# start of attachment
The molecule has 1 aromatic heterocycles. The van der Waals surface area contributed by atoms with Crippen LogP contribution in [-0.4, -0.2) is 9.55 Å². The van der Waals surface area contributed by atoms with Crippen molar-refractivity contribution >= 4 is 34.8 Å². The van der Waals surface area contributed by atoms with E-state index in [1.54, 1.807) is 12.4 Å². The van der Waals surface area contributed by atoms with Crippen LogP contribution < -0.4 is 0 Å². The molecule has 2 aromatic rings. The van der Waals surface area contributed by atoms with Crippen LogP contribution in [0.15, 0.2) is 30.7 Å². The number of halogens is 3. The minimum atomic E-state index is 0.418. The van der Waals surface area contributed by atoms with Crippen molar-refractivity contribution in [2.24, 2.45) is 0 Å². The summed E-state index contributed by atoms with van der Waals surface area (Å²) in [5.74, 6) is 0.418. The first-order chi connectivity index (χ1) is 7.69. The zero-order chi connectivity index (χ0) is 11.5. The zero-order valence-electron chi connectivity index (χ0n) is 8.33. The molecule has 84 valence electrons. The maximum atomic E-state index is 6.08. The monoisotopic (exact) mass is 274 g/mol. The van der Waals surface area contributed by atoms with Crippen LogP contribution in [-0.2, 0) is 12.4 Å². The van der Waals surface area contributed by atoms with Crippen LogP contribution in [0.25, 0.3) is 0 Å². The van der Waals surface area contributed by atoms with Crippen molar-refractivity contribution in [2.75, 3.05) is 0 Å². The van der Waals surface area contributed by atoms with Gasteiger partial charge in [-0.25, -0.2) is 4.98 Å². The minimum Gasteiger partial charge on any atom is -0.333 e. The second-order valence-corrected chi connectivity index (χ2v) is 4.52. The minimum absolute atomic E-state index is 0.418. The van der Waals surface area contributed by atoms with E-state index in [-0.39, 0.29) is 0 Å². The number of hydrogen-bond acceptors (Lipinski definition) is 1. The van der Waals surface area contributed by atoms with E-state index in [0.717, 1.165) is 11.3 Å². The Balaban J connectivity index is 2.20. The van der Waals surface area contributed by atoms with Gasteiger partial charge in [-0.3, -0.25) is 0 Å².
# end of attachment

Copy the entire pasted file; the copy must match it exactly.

The molecule has 1 aromatic heterocycles. The van der Waals surface area contributed by atoms with Crippen LogP contribution in [-0.4, -0.2) is 9.55 Å². The van der Waals surface area contributed by atoms with Crippen molar-refractivity contribution >= 4 is 34.8 Å². The van der Waals surface area contributed by atoms with E-state index in [1.54, 1.807) is 12.4 Å². The van der Waals surface area contributed by atoms with Crippen LogP contribution < -0.4 is 0 Å². The molecule has 2 aromatic rings. The van der Waals surface area contributed by atoms with Crippen LogP contribution in [0.15, 0.2) is 30.7 Å². The number of halogens is 3. The minimum atomic E-state index is 0.418. The van der Waals surface area contributed by atoms with Crippen molar-refractivity contribution in [2.24, 2.45) is 0 Å². The summed E-state index contributed by atoms with van der Waals surface area (Å²) in [5.74, 6) is 0.418. The first-order chi connectivity index (χ1) is 7.69. The zero-order chi connectivity index (χ0) is 11.5. The zero-order valence-electron chi connectivity index (χ0n) is 8.33. The molecule has 84 valence electrons. The maximum atomic E-state index is 6.08. The monoisotopic (exact) mass is 274 g/mol. The van der Waals surface area contributed by atoms with Crippen LogP contribution in [-0.2, 0) is 12.4 Å². The van der Waals surface area contributed by atoms with Crippen LogP contribution in [0.25, 0.3) is 0 Å². The van der Waals surface area contributed by atoms with Crippen molar-refractivity contribution in [2.75, 3.05) is 0 Å². The van der Waals surface area contributed by atoms with Gasteiger partial charge in [-0.25, -0.2) is 4.98 Å². The minimum Gasteiger partial charge on any atom is -0.333 e. The second-order valence-corrected chi connectivity index (χ2v) is 4.52. The minimum absolute atomic E-state index is 0.418. The van der Waals surface area contributed by atoms with E-state index in [-0.39, 0.29) is 0 Å². The number of hydrogen-bond acceptors (Lipinski definition) is 1. The van der Waals surface area contributed by atoms with E-state index in [0.717, 1.165) is 11.3 Å². The Balaban J connectivity index is 2.20. The van der Waals surface area contributed by atoms with Gasteiger partial charge in [-0.3, -0.25) is 0 Å².